A look at first results from Frank Billingsley's prostate cancer treatment

By Frank Billingsley - Chief Meteorologist, Haley Hernandez - Health Reporter

HOUSTON - It was a cancer diagnosis that hit close to home for the KPRC2 family.

Chief meteorologist Frank Billingsley was diagnosed with prostate cancer last year.

He kept all of us informed every step of the way with his treatments.

On Friday, we have good news about Billingsley’s prognosis and how his treatment journey will help many other men.

Prostate cancer affects one in nine men. When it happened to Billingsley, no one knew how bad it was.

"All of this is public for me, to make sure men and women stay on top of their health. And men are so bad about it. They need to stay healthy, they need to get checkups, need to get PSA tested," Billingsley said.

While many men can opt for surveillance, meaning you don't do anything but watch for changes, Billingsley never had that option.

A tumor was found covering about a third of his prostate. He knew he had to do something. Billingsley chose a clinical trial for his treatment.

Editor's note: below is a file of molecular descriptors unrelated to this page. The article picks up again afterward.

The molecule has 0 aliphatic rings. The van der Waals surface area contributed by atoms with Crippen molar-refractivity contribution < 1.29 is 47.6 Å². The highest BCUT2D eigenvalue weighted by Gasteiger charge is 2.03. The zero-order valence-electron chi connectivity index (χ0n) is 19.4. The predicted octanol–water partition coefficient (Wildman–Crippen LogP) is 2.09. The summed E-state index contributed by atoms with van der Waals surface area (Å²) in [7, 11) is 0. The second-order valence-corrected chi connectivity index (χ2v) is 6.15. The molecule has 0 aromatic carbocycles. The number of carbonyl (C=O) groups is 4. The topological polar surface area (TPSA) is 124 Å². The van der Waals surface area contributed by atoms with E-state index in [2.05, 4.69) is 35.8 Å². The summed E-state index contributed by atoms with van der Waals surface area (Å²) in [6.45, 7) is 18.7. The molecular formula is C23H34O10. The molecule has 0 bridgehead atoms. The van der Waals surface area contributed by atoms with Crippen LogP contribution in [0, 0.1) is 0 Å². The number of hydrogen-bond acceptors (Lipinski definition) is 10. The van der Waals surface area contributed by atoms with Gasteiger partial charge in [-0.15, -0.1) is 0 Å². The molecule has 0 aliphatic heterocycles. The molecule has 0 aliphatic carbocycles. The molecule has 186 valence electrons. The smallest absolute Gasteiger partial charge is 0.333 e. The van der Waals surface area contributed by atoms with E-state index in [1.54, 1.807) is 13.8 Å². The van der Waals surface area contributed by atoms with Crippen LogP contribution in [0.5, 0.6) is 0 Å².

"I was lucky that I was able to be a candidate, I was lucky it was there and I am lucky, so far, that it has worked," Billingsley said.

He was treated with gold nanoparticles, an invention by Rice University’s Dr. Naomi Halas.

Here's how it works:

The gold nanoparticles travel through the heart, pump to other parts of the body and attach to the cancer. Then they're heated and destroyed.

Dr. Steven Canfield said in Billingsley, and in all the patients they've been monitoring, the treatment worked

"We're learning a lot from every patient, we certainly learned a lot from him," Canfield said. "He had the biggest area treated of anyone so far. There was a big area of tumor, that whole area looks treated and gone essentially. The prostate has shrunk down from that process and his PSA is the most remarkable. He had a high PSA starting out and it has come down to practically zero which is almost unheard of."

Canfield says Billingsley's tumor was twice as big as most of the tumors they treat, and now, there's no signs of it.

"My PSA that triggered all of this was a 25. After this procedure, it's dropped to a 0.1. In fact, they made me take that test over again because they didn't believe it," Billingsley said.

Now the question is: Will it ever come back?

"Every conversation about cancer ends with the words, 'let's hope.' So, let's hope it does not come back. Could it? Yes. The real telling point will be a year from the procedure, which will be November. I'll have another MRI and biopsy and hopefully that will come out cancer-free."

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